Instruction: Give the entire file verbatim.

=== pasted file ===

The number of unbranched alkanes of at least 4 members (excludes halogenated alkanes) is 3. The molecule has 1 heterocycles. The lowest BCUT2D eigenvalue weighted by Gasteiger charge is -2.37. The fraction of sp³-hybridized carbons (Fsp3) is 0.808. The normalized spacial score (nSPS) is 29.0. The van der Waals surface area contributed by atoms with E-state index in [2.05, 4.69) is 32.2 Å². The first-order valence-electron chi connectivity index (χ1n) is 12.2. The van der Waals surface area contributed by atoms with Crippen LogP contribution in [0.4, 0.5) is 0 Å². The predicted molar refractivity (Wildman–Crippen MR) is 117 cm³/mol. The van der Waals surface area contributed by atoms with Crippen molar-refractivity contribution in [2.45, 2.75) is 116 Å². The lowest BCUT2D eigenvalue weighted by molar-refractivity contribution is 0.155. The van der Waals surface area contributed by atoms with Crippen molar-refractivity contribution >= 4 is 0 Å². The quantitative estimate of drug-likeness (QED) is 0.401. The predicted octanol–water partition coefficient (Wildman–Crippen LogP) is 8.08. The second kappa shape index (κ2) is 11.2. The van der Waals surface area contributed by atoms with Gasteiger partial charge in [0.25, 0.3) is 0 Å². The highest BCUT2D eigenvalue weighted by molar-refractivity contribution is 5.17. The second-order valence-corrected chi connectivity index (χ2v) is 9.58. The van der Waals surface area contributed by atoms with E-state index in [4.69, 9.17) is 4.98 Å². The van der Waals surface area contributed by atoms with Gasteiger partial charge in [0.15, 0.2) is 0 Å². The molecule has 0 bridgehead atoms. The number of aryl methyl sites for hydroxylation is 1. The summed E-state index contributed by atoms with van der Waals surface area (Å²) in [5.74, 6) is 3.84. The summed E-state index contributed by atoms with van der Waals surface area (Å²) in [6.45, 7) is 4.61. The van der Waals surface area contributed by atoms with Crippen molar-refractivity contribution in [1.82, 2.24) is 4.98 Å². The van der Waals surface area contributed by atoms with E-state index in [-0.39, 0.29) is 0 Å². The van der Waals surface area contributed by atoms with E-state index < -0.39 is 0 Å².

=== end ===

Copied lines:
The number of unbranched alkanes of at least 4 members (excludes halogenated alkanes) is 3. The molecule has 1 heterocycles. The lowest BCUT2D eigenvalue weighted by Gasteiger charge is -2.37. The fraction of sp³-hybridized carbons (Fsp3) is 0.808. The normalized spacial score (nSPS) is 29.0. The van der Waals surface area contributed by atoms with E-state index in [2.05, 4.69) is 32.2 Å². The first-order valence-electron chi connectivity index (χ1n) is 12.2. The van der Waals surface area contributed by atoms with Crippen LogP contribution in [0.4, 0.5) is 0 Å². The predicted molar refractivity (Wildman–Crippen MR) is 117 cm³/mol. The van der Waals surface area contributed by atoms with Crippen molar-refractivity contribution in [2.45, 2.75) is 116 Å². The lowest BCUT2D eigenvalue weighted by molar-refractivity contribution is 0.155. The van der Waals surface area contributed by atoms with Crippen molar-refractivity contribution >= 4 is 0 Å². The quantitative estimate of drug-likeness (QED) is 0.401. The predicted octanol–water partition coefficient (Wildman–Crippen LogP) is 8.08. The second kappa shape index (κ2) is 11.2. The van der Waals surface area contributed by atoms with Gasteiger partial charge in [0.25, 0.3) is 0 Å². The highest BCUT2D eigenvalue weighted by molar-refractivity contribution is 5.17. The second-order valence-corrected chi connectivity index (χ2v) is 9.58. The van der Waals surface area contributed by atoms with E-state index in [4.69, 9.17) is 4.98 Å². The van der Waals surface area contributed by atoms with Gasteiger partial charge in [0.15, 0.2) is 0 Å². The molecule has 0 bridgehead atoms. The number of aryl methyl sites for hydroxylation is 1. The summed E-state index contributed by atoms with van der Waals surface area (Å²) in [5.74, 6) is 3.84. The summed E-state index contributed by atoms with van der Waals surface area (Å²) in [6.45, 7) is 4.61. The van der Waals surface area contributed by atoms with Crippen molar-refractivity contribution in [1.82, 2.24) is 4.98 Å². The van der Waals surface area contributed by atoms with E-state index in [-0.39, 0.29) is 0 Å². The van der Waals surface area contributed by atoms with E-state index < -0.39 is 0 Å².